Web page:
At your request, we've scheduled an informational meeting in LA for interested Times employees tomorrow, Tuesday, July 22 at 6:30 p.m. at The Redwood Bar & Grill, 316 W. 2nd Street, just a short walk from The Times. We have reserved Redwood's private room and we'll be available to talk with you and answer your questions through 9 p.m. See you then!

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Friday, July 18, 2008

The Sun sets for 16

Because it didn't get the numbers it needed from its ranks, the Baltimore Sun pink slipped 11 editorial staffers: 3 reporters who volunteered to be laid off, 4 editorial assistants, 4 interns and 5 advertising sales persons.

The 44 newsroom staffers who applied and were accepted for the buyout will leave by August 1. Those laid off have the option of going out now or August 1.

The total loss for the newsroom is 55 union and non-union personnel.

“When Sam Zell [Tribune Co. chairman and CEO] took over, he said that you can’t cut your way to prosperity,” said Washington-Baltimore Newspaper Guild President Bill Salganik. “He was right then, and he is wrong now — six months later.” — Baltimore Examiner

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Thursday, July 17, 2008

How long – can this keep going on?

Inspired by the protest rally scheduled for today in Baltimore (along with encouragement from us and promoted by InkStainedRetch), Tribune employees in many departments around the country wore black in honor of the employee-owners laid off throughout the company.

In Baltimore today, more than 200 people gathered outside The Sun to express their grief and outrage at the loss of 100 talented colleagues. "Many Sun employees said they did not expect the protest to change management's mind about the cuts, but it still made them feel a bit better to unleash some of their anger and frustration. These employees believe that the paper is about to lose some of its most talented and experienced people, who are leaving "voluntarily" only because they fear what they will be asked to do if they stay." The Newspaper Guild's newly-elected top officers — TNG-CWA International Chairperson Connie Knox is a copy editor at The Sun — rallied with Sun employees telling the group "they stood behind both those leaving and those staying."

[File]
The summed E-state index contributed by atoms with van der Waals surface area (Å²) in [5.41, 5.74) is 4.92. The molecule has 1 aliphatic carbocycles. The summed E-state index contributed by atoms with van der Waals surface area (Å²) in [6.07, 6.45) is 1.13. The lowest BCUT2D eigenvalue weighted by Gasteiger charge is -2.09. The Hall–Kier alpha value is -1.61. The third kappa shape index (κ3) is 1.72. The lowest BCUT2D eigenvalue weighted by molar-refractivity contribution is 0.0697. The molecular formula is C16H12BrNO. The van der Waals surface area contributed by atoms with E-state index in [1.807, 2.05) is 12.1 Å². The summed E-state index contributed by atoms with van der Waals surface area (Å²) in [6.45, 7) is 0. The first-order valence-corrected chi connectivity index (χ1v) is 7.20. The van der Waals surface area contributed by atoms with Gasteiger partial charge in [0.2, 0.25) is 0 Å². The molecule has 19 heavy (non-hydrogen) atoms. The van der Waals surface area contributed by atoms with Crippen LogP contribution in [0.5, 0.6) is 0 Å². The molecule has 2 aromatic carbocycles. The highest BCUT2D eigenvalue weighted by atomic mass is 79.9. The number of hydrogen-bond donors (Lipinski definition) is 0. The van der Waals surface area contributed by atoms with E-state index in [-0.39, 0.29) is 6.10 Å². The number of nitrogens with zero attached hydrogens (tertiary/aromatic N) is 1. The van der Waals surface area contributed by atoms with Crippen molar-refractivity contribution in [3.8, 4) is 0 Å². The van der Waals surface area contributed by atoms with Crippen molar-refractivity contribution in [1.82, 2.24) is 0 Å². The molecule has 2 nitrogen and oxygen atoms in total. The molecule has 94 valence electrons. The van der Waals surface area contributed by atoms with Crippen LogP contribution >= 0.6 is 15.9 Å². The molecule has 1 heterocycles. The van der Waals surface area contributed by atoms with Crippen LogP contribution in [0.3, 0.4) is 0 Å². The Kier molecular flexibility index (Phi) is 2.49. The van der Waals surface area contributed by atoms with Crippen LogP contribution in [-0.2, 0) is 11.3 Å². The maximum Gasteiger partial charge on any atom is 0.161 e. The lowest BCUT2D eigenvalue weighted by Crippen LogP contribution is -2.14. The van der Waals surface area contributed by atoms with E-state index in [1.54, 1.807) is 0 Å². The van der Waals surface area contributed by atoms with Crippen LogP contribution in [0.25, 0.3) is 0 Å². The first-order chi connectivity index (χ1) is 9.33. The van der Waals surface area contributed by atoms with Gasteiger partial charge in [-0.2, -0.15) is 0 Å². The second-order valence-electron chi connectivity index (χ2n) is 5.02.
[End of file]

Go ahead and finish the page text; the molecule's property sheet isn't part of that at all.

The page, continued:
...[TNG President] Bernie Lunzer reminded everyone that these cuts are taking place all over the newspaper industry, and that those who stay must fight on as best they can to keep the newspaper's quality intact.
If we really want to honor the colleagues being forced out and support those remaining who want to "fight on" to keep all our newspapers intact, we must stand up and be counted. All the anger, fear and outrage folks are feeling today will be for nothing if it can't be channelled into constructive, positive action. Opportunities to change the status quo are before you. Just as journalists in Northern California did several weeks ago, you too can take back control of your future.

Worried? Scared? Unsure? Understandable. But ask yourself: If not now — when?

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Tuesday, July 15, 2008

Wear black Thursday

The Guild has put out a call to action for a rally in front of The Sun at noon Thursday – Black Thursday.

To Sun employees the rally is an opportunity to honor their talented, experienced colleagues, protest the circumstances of their departure and "let the community and our bosses know how much these cuts hurt us, our livelihoods and the community that depends on us."

Tribune employees everywhere should wear black Thursday, July 17, as a sign of respect for all those who will lose their jobs and solemn solidarity for each other.

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Monday, July 14, 2008

Buyout numbers fall short, layoffs expected in Baltimore *

Thirty-four Guild members have applied for the buyout and another ten non-Guild employees are rumored to have applied, but the number is short of The Sun's goal of shedding sixty newsroom positions by the end of August. Notification to those approved for the buyout will begin Friday – as will the layoffs.